Q: Who are your international rescue partners?
A: We vet the organizations we partner with to the best of our abilities, checking references, charity status, reviewing medical and operational policies, online reviews, and other partner group experiences, we also try to build a rapport with the people who run the other groups to ensure our values and policies align.
Q: Where do the dogs actually come from?
A: Some of our partners pull from local shelters, some filled with several thousands of dogs, most saved from the local meat trade by local activists and shelter workers. They also rescue dogs from puppy mills that are shutting down or reducing their stock and typically ‘dispose’ of unwanted animals to a meat trader. At times animals also come into the rescue network when local activists manage to stop meat trucks who often do not have proper permits. By involving agriculture authorities these animals are seized and saved from slaughter. Some dogs come from police raids, this means that dogs have been seized by authorities after being deemed too large or exceeding local size restrictions of certain municipalities.
Q: What kind of medical treatment have the dogs received?
A: Partner organizations follow extensive medical protocols once they are part of the rescue group, treating issues from skin disease, malnutrition, common illnesses and injuries. All dogs are fully medically vetted, spayed or neutered, and vaccinated. Dogs are typically in care for months to ensure proper quarantine has taken place.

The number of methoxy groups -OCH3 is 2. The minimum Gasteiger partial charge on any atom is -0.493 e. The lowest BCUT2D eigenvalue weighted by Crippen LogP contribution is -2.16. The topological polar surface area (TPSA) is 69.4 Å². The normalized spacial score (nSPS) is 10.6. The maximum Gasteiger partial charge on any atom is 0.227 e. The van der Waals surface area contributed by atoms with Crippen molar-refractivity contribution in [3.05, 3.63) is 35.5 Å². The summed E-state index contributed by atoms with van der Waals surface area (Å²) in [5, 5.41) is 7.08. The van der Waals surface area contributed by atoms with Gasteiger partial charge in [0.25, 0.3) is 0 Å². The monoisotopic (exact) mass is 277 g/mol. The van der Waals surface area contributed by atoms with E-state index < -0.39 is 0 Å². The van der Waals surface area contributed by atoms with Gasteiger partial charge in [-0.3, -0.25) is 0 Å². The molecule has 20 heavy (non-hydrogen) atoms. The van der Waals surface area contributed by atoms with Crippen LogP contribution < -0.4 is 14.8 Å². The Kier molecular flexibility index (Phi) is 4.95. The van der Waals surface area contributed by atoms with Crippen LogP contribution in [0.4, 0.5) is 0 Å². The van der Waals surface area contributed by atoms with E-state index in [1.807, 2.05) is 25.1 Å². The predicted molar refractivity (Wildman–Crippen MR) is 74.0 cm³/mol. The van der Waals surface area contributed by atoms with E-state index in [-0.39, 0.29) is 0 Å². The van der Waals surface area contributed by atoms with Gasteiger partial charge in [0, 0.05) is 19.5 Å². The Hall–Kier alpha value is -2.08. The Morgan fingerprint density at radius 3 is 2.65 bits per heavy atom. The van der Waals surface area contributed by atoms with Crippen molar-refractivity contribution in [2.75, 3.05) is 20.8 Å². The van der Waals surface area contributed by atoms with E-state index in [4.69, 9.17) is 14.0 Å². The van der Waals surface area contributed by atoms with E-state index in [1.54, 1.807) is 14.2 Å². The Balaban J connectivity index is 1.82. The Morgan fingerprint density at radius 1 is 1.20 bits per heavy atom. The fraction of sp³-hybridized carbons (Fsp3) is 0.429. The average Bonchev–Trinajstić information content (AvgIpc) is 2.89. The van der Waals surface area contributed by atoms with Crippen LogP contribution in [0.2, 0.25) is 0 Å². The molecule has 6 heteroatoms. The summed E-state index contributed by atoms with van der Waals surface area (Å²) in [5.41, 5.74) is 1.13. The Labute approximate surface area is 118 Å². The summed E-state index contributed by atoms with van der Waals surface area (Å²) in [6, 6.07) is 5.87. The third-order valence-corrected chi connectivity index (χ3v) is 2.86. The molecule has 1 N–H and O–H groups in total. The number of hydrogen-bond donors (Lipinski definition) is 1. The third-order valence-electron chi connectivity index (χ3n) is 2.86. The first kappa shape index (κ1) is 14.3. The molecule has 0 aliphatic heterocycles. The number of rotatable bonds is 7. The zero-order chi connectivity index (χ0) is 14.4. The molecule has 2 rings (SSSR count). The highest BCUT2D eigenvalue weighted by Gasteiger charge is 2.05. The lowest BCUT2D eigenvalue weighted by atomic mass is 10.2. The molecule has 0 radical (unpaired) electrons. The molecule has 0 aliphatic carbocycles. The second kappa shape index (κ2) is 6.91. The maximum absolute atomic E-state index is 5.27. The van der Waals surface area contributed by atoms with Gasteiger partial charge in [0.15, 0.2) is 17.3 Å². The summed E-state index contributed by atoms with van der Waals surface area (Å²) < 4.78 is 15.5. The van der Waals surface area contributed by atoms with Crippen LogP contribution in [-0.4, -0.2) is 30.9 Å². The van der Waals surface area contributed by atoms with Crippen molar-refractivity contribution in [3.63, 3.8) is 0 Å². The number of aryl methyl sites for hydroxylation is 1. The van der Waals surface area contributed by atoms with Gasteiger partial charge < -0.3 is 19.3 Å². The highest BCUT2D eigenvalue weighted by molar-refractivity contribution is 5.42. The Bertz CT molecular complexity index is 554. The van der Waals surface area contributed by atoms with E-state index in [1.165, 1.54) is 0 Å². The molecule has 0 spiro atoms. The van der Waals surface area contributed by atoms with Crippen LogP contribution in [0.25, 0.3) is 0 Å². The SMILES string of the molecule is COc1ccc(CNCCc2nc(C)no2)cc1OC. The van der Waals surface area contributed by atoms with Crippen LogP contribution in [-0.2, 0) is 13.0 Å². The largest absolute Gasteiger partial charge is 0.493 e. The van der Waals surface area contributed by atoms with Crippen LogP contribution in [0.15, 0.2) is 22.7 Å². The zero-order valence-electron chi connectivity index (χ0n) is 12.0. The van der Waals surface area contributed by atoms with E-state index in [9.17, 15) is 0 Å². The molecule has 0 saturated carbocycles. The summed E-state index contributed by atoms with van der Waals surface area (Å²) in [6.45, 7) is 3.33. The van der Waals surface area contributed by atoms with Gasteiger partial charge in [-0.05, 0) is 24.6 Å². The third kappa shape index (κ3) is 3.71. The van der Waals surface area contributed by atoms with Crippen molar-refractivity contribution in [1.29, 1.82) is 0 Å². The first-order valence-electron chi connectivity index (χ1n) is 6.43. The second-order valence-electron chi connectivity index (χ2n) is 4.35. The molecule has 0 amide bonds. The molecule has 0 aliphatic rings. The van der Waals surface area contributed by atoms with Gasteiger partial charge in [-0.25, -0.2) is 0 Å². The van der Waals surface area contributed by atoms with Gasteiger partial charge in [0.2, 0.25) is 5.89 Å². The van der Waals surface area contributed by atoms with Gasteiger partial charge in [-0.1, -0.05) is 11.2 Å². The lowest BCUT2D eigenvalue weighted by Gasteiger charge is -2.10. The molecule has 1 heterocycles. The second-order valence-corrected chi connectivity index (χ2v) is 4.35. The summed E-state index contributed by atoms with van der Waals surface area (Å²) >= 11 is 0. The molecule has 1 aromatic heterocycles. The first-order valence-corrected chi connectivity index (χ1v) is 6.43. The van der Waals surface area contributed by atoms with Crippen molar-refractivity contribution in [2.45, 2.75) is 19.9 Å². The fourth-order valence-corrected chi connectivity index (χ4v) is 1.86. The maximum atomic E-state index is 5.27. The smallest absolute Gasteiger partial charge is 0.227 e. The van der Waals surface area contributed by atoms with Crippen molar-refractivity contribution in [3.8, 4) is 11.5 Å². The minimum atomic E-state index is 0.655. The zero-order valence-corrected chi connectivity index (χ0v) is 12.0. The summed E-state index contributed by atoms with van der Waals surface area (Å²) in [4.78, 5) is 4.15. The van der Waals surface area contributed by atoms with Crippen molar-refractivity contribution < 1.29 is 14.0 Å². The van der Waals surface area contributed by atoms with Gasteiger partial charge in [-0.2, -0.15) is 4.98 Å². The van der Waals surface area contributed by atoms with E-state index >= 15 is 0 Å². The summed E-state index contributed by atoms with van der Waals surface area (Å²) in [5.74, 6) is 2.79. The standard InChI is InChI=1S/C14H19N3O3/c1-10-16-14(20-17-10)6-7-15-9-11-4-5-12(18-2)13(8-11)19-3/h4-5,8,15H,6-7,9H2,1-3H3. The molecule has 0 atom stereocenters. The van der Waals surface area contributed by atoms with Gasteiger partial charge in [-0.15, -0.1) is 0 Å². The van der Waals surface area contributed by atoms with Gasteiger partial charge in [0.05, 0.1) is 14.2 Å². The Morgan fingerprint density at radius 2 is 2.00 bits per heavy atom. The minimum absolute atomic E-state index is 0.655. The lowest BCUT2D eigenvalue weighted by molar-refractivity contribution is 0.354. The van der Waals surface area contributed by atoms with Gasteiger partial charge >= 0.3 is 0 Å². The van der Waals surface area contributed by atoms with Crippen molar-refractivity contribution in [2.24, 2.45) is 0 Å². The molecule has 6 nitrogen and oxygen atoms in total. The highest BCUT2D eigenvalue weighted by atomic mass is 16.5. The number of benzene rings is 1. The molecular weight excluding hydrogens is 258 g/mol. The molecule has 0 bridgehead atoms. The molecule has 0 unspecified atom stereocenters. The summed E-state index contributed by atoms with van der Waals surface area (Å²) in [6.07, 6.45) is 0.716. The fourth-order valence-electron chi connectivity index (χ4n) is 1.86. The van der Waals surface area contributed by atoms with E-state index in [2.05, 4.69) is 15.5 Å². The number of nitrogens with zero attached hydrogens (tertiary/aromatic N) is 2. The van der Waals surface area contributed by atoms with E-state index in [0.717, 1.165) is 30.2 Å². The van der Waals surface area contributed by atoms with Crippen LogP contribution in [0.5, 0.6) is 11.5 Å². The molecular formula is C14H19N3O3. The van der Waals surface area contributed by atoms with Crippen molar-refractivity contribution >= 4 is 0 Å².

Q: It sounds like these dogs have lived in horrible conditions. Are they afraid of humans? Are the dogs friendly?
A: Many of these dogs have lived their lives in a cage where they have at least been given food and water. This means the dogs associate humans with something good, however minimal. The dogs that were pets have actually known care and handling before being discarded. Of course, every case is unique but as part of the rescue process, they all go into foster care while being medically treated. In these homes they are loved and cared for while becoming healthy physically and emotionally as they wait for the journey abroad.
Q: Why bring dogs from China? Why not rescue dogs locally?
A: We absolutely believe in rescuing locally and are committed to it. It is probably safe to say that everyone involved in this venture is also active in local rescue. We decided to take on this initiative for 2 main reasons. First if there is not an alternative for these dogs, they would be killed in ways too graphic to describe. Secondly, there is a need for small breed dogs in the adoption world. We believe in ‘adopt not shop’ and do not want people to turn to backyard breeders and stores selling puppy mill puppies.
Q: By rescuing dogs from the meat trade are you worried you are just supporting the industry in some way?
A: This is a huge question and needs to be seen from both the micro and macro perspectives. At the local level, our partner organizations do not buy dogs. They do not give money to the meat trade industry. They are taking in strays, discarded puppy mill dogs, or pulling dogs from over populated shelters. These local activists work so hard and without overseas partners to help them, they would simply not be able to save lives.
As you can see by the large number of dogs slaughtered each year, the small amount saved doesn’t seem to have much impact. But it certainly impacts each dog. To many people in the world, these sentient beings are worth saving and deserve to live. This is the example we want to set and if we can help, we believe we must.
While each individual dog matters, this issue also requires a macro approach and thankfully there are many large, well established international groups who are actively working at shutting down meat farms, meat markets, and slaughter festivals while at the same time lobbying governments for change. We hope you will support these groups.